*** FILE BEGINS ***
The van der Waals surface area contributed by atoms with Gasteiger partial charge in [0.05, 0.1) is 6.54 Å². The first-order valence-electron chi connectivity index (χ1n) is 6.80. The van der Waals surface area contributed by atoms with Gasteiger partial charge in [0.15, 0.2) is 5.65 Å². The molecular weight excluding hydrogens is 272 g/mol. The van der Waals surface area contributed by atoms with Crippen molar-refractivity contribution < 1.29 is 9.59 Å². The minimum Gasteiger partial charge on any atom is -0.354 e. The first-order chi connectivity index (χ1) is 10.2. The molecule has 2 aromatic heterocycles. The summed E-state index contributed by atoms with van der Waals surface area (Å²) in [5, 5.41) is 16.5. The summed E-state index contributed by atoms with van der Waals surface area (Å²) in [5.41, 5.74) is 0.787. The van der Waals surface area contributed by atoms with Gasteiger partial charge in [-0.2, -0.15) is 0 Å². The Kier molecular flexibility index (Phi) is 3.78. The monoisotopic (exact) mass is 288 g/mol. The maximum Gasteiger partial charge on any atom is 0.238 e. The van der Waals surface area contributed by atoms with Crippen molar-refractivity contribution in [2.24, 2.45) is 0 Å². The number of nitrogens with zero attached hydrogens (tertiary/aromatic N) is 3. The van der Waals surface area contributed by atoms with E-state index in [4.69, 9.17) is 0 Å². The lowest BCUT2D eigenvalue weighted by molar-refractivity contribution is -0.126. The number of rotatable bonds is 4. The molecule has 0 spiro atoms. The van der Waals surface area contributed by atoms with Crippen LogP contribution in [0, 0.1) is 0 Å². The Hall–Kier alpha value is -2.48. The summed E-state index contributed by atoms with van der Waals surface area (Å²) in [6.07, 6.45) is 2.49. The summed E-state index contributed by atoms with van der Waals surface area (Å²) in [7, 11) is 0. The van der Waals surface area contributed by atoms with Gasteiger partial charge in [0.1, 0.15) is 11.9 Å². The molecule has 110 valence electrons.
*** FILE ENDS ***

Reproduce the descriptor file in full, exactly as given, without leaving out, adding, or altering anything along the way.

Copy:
The van der Waals surface area contributed by atoms with Gasteiger partial charge in [0.05, 0.1) is 6.54 Å². The first-order valence-electron chi connectivity index (χ1n) is 6.80. The van der Waals surface area contributed by atoms with Gasteiger partial charge in [0.15, 0.2) is 5.65 Å². The molecular weight excluding hydrogens is 272 g/mol. The van der Waals surface area contributed by atoms with Crippen molar-refractivity contribution < 1.29 is 9.59 Å². The minimum Gasteiger partial charge on any atom is -0.354 e. The first-order chi connectivity index (χ1) is 10.2. The molecule has 2 aromatic heterocycles. The summed E-state index contributed by atoms with van der Waals surface area (Å²) in [5, 5.41) is 16.5. The summed E-state index contributed by atoms with van der Waals surface area (Å²) in [5.41, 5.74) is 0.787. The van der Waals surface area contributed by atoms with Gasteiger partial charge in [-0.2, -0.15) is 0 Å². The Kier molecular flexibility index (Phi) is 3.78. The monoisotopic (exact) mass is 288 g/mol. The maximum Gasteiger partial charge on any atom is 0.238 e. The van der Waals surface area contributed by atoms with Crippen molar-refractivity contribution in [2.24, 2.45) is 0 Å². The number of nitrogens with zero attached hydrogens (tertiary/aromatic N) is 3. The van der Waals surface area contributed by atoms with E-state index in [4.69, 9.17) is 0 Å². The lowest BCUT2D eigenvalue weighted by molar-refractivity contribution is -0.126. The number of rotatable bonds is 4. The molecule has 0 spiro atoms. The van der Waals surface area contributed by atoms with Crippen LogP contribution in [0, 0.1) is 0 Å². The Hall–Kier alpha value is -2.48. The summed E-state index contributed by atoms with van der Waals surface area (Å²) in [6.07, 6.45) is 2.49. The summed E-state index contributed by atoms with van der Waals surface area (Å²) in [7, 11) is 0. The van der Waals surface area contributed by atoms with Gasteiger partial charge in [0.1, 0.15) is 11.9 Å². The molecule has 110 valence electrons.